Keyboard Tray Solutions and Types

Adjustable height desks are ideal for easily remediating ergonomic issues related to desk height.  With the push of a button, most people can easily get to their workspace comfort zone.  But what to do when an adjustable height desk is not feasible or affordable?  Keyboard trays can be a solution for facilitating employees to work in a neutral posture.  A keyboard tray is a sliding shelf that attaches under a work surface to hold your keyboard and mouse.

Different Types of Keyboards Trays:

There are many different types of trays on the market. When is a keyboard tray a good solution and which one should you select?   Ergonomics exists because one size does not fit all.  Three different types of keyboard trays and possible applications will be discussed.

Slide-Out Keyboard Trays:

These are basic trays that slide out from under the desk like a drawer.

Solutions with Keyboard Trays

Application:
They are often used at counter workstations for quick intermittent work as opposed to prolonged data entry.  Examples are registration or checkout counters.  The workstation below was used less than five minutes for each transaction so a slide-out tray was a good option here.

Solutions with Keyboard Trays

Adjustable Articulating Keyboard Trays:

Articulating keyboards can raise and lower and swivel from side to side. The WorkRite Banana Board Keyboard Tray System is a great example.

Applications:
Sometimes work surface heights only need minor adjustments (think two inches or less) to make neutral posture possible and a keyboard tray is an easy solution, especially in shared workstation situations.  Adjustable keyboard trays work well in these situations.

A desk that is too high:
In addition to desk height issues, keyboard trays can free up desktop space.   A common scenario is a fixed height desk that makes it difficult for an employee to sit with their elbows at keyboard height.  A desk that’s too high for an individual can result in awkward upper extremity postures as well as contact stress.

Solutions with Keyboard Trays

A desk that is too low: 
A desk that’s too low can result in awkward wrist postures, inadequate leg clearance as well as other postural problems.  The photo below demonstrates a work surface that is too low.  Note the awkward wrist posture.

 

A desk that’s too low for seated work inhibits leg movement and can disrupt neutral sitting posture.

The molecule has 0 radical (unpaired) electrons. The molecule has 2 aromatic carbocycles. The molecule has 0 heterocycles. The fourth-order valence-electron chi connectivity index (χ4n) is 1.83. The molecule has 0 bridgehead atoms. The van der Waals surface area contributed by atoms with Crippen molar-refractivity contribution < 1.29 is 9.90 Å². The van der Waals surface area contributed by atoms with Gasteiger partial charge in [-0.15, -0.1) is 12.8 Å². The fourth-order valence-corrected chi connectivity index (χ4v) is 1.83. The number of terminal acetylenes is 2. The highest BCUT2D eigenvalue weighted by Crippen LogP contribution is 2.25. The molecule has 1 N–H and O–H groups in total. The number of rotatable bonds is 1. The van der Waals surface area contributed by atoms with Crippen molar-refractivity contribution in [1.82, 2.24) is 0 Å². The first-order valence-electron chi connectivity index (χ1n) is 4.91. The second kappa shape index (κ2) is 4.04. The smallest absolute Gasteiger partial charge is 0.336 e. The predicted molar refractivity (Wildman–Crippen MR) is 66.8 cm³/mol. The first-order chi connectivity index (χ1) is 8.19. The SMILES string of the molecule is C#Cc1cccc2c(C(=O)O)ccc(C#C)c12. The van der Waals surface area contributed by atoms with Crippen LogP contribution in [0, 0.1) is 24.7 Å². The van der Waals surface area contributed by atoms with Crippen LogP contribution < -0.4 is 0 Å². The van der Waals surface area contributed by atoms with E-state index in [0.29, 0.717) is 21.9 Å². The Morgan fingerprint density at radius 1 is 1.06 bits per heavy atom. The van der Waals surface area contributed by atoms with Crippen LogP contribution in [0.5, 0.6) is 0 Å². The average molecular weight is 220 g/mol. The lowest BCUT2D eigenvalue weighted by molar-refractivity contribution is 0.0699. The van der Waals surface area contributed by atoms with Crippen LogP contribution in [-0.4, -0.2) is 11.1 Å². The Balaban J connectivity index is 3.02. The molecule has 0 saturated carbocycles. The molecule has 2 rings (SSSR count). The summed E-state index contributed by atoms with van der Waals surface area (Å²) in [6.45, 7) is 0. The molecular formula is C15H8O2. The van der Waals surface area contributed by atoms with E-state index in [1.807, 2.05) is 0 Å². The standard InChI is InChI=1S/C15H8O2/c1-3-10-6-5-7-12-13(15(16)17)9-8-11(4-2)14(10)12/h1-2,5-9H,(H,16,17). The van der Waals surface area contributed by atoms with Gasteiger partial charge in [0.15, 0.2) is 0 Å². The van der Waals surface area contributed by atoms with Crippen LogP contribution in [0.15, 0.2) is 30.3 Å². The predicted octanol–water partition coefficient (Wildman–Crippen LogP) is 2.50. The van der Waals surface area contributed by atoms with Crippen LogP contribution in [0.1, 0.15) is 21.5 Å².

Solutions with Keyboard Trays

Another benefit of an articulating keyboard tray is that the angle of the tray can be adjusted.  Tipping the front of the keyboard so it slopes downward is called a negative tilt.  This angle helps individuals maintain neutral wrist postures.  Note the difference in wrist postures with the keyboard in a negative tilt.

 

Standing Keyboard Trays:


Sit-Stand Trays allow the keyboard and mouse to be raised high enough to accommodate standing work.  Note:  a desk with this type of tray should be equipped with a monitor arm that raises the monitor to the appropriate height for standing posture. The GrandStands Mongoose II Sit-Stand Mechanism is a fantastic sit-stand tray.

Other Considerations of Keyboard Trays:

Once you have decided which tray works best for you there are considerations to keep in mind.  A keyboard tray will set the user further away from the desk by at least twelve inches so be sure there is adequate space – you don’t want to be obstructing a busy area by being too close to a door so have a look at the space behind the workstation.

Measure to Determine the Correct Track that Is Needed:

Measure under the desk and be sure to order a tray with the correct mounting track.  Be sure that the area where the track will be mounted is flat with an even surface and there is no overhanging lip at the edge of the desk that will interfere with mounting it.

If you are going to purchase a tray to be installed on an adjustable height desk be aware that these desks usually have a crossbar under it.  Be sure to select a tray with a track that can be installed on a desk with a crossbar.  An example of a crossbar is below.

 

If you aren’t sure if a tray can be mounted on the desk you may want to ask the installer for advice.

Once the tray has been installed be sure you set it up properly.  The links below provide more information:

For a quote on keyboard tray systems, call Pacific Ergonomics who can help guide you to ensure that you have the best solution for your needs.

About the author

Janice Fletcher
Ergonomist at | + posts

Janice Fletcher is a certified ergonomics specialist with over 20 years of experience in providing preventive worksite evaluations for hospitals, clinical and office settings. She has worked with facilities planners and managers for workplace design and equipment selection. Janice has also provided ergonomic evaluations for employees with Workers’ Compensation injuries as well as for employees with non-industrial conditions that require workplace accommodations. Her favorite part of being an ergonomist is the interactive aspect and has found employees’ experiences are the key to finding solutions for creating a safer work environment